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Open Access Highly Accessed Research article

Laminin enhances the growth of human neural stem cells in defined culture media

Peter E Hall12, Justin D Lathia123, Maeve A Caldwell24 and Charles ffrench-Constant125*

Author Affiliations

1 Department of Pathology, University of Cambridge, Cambridge, UK

2 Cambridge Centre for Brain Repair, University of Cambridge, Cambridge, UK

3 Laboratory of Neurosciences, National Institute on Aging, Baltimore, USA

4 Laboratory for Integrative Neuroscience and Endocrinology, University of Bristol, Bristol, UK

5 MRC Centre for Regenerative Medicine, Queen's Medical Research Institute, Edinburgh, UK

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BMC Neuroscience 2008, 9:71  doi:10.1186/1471-2202-9-71

Published: 23 July 2008

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Additional methods.

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Additional file 2:

Comparison of the effect different laminin concentrations on mouse neurosphere numbers. Mouse neurospheres were dissociated and plated at 500 cells/well in medium containing 5–20 μg/ml laminin. After 7 days, the number of neurospheres formed was quantified. Compared to wells with no added laminin, significant increases were observed for all concentrations (p < 0.01). However, whilst 10 μg/ml laminin produced significantly more neurospheres than 5 μg/ml (p < 0.01), no significant difference was found between 10 or 20 μg/ml laminin. Therefore, 10 μg/ml laminin was used for all experiments on human cells. Statistics were determined by a one-way ANOVA with Tukey post-test, with 8 technical replicates performed within a single experiment.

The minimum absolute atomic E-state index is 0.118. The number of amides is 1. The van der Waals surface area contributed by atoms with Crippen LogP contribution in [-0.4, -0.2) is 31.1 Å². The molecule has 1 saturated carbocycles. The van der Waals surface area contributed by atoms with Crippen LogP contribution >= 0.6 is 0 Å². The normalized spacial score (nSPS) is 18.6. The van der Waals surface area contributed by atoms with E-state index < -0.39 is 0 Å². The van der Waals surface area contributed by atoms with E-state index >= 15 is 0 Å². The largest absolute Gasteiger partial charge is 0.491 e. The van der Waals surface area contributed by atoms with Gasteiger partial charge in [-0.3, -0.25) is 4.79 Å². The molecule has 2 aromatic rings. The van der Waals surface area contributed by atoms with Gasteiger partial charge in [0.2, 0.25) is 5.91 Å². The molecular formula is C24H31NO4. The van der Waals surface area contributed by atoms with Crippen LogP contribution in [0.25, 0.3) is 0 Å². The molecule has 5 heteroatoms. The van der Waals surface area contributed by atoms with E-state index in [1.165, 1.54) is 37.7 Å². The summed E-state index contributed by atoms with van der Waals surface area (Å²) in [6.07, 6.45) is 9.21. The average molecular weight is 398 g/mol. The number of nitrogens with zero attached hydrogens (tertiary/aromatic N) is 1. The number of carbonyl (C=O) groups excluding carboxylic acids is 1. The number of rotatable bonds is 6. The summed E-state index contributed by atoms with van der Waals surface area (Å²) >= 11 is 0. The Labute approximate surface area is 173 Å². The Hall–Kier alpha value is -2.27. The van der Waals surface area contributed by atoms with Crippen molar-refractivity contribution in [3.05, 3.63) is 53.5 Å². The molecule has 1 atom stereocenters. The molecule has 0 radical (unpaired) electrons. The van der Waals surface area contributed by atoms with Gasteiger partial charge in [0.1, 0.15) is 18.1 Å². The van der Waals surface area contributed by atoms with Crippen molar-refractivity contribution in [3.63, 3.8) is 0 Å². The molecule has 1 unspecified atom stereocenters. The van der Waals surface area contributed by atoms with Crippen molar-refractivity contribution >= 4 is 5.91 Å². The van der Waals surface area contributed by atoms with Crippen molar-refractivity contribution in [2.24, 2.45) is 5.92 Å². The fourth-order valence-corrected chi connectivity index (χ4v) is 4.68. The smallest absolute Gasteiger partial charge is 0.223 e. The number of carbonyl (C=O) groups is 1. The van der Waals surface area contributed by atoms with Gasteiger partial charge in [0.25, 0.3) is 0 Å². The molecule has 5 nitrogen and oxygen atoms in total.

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Additional file 3:

Laminin increases mouse neurosphere formation in an α6β1-dependent manner. (A) Mouse neurospheres were dissociated and plated in medium containing 10 μg/ml laminin ('Medium+Laminin'), resulting in augmented primary neurosphere formation after 7 days in culture. (B) However, this difference was not maintained upon passaging in medium alone (secondary neurosphere formation). (C) Graph demonstrating that the effect of laminin on primary neurosphere formation is mediated by integrin β1. In medium alone, neither an isotype control antibody ('Iso. cont.') nor an integrin β1-blocking antibody ('β1 block'; 1 μg/ml) affected neurosphere formation. Significantly, though, in the presence of laminin the β1 integrin-blocking antibody reduced neurosphere formation to control levels. (D) Similarly, an α6 blocking antibody ('α6 block'; 20 μg/ml) inhibited the effect of laminin ('Laminin') on neurosphere formation, although blocking another laminin-binding integrin, α7 ('α7 block'; 10 μg/ml) did not. ITC, isotype control (A) *p < 0.0001, as determined by Student's t-test; n = 3. (C, D) *p < 0.001, as determined by a one-way ANOVA with Tukey post-test; n = 3.

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Additional file 4:

TS2/16 does activate integrin beta 1 signalling. (A) Platelet adhesion assay, demonstrating that the activating-β1 integrin antibody, TS2/16, stimulates adhesion to pepsin-digested collagen I at the concentrations of 5 μg/ml, relative to medium alone or to an isotype control antibody. (B) Western blot showing that 10 μg/ml TS2/16 stimulates focal adhesion kinase (FAK) phosphorylation on tyrosine 397 (pY397) after 10 min of treatment. 'Iso. Cont.', isotype control antibody (10 μg/ml). *p < 0.01, relative to the isotype control or medium alone, as determined by a one-way ANOVA with Tukey post-test; n = 2.

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